The rain explodes out of the black, lingering clouds that hover overhead; pounding like thousands of small hammers on the tin roof that protects our house. The sound blasts out a natural orchestra that drowns out all other background noise. Here on the Panama/Costa Rica border, houses are built with a truly “open” floor plan. All of the social areas—the living room, kitchen, dining room, and reading room are only covered by a roof. The private quarters—the bedrooms and bathrooms—are tucked away within a separate section of the floorplan. Hell, even the shower only has 3.5 walls so that you can stare out into the arbor or chat with the neighbor while you wash your body. This layout, however, has a critical function in the sweltering Central American heat. It allows for a refreshing, cool breeze to flow through the house throughout the day while the roof provides necessary shade from the overhead sun. After a few weeks, you forget that you are basically outside the entire day. The sounds of the trucks moving down the Pan-American Highway and the various birds living in our trees makes for peaceful white noise as we chat over morning espresso, read the newspapers, or take an afternoon nap. But, when those afternoon rains hammer out their tune, they drown out all other sounds. I often find myself watching the pools of rainwater expand in the low areas of the arbor or use the forced down time to catch up on some non-work related reading.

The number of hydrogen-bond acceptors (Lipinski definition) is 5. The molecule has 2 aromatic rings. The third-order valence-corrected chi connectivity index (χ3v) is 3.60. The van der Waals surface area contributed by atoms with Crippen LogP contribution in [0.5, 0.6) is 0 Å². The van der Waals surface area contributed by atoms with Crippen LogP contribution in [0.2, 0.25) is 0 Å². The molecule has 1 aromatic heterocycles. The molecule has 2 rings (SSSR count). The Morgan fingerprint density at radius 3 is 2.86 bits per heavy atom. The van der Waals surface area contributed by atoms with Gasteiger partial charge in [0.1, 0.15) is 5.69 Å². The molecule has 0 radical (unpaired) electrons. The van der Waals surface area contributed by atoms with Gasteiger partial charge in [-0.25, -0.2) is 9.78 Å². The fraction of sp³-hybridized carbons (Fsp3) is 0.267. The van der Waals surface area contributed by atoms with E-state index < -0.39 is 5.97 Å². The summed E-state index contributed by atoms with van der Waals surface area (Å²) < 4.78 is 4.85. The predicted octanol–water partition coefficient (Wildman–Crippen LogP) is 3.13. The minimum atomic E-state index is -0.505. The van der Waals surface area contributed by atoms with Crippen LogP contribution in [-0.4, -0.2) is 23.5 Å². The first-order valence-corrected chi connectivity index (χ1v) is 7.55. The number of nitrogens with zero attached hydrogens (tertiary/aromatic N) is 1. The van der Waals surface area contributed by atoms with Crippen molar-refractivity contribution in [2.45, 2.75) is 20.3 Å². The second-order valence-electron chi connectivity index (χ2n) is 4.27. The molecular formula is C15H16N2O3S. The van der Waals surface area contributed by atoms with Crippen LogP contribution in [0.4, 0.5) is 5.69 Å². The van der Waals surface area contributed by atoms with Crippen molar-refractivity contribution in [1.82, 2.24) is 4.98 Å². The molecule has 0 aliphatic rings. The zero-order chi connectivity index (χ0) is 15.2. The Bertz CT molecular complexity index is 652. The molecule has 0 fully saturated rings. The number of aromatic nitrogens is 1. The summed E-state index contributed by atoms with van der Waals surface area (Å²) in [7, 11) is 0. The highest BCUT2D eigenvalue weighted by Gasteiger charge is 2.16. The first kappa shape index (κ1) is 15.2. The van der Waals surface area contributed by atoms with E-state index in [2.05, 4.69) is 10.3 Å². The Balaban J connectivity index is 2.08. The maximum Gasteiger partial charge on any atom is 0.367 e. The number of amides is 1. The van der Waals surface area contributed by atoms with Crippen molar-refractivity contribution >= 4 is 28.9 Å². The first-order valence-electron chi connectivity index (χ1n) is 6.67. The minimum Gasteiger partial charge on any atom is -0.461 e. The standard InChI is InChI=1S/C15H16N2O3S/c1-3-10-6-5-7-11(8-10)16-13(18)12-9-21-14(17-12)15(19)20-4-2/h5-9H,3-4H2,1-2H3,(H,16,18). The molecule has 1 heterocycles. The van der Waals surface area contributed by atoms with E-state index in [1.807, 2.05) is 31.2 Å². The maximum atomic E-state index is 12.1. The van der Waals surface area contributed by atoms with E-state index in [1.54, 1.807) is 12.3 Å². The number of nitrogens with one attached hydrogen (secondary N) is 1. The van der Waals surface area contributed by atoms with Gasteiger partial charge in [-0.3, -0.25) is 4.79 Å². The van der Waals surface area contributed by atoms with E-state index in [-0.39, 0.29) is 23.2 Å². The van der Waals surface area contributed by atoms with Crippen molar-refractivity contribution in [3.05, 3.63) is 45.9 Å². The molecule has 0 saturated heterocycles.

Paso Canoas (Panama/Costa Rica Border)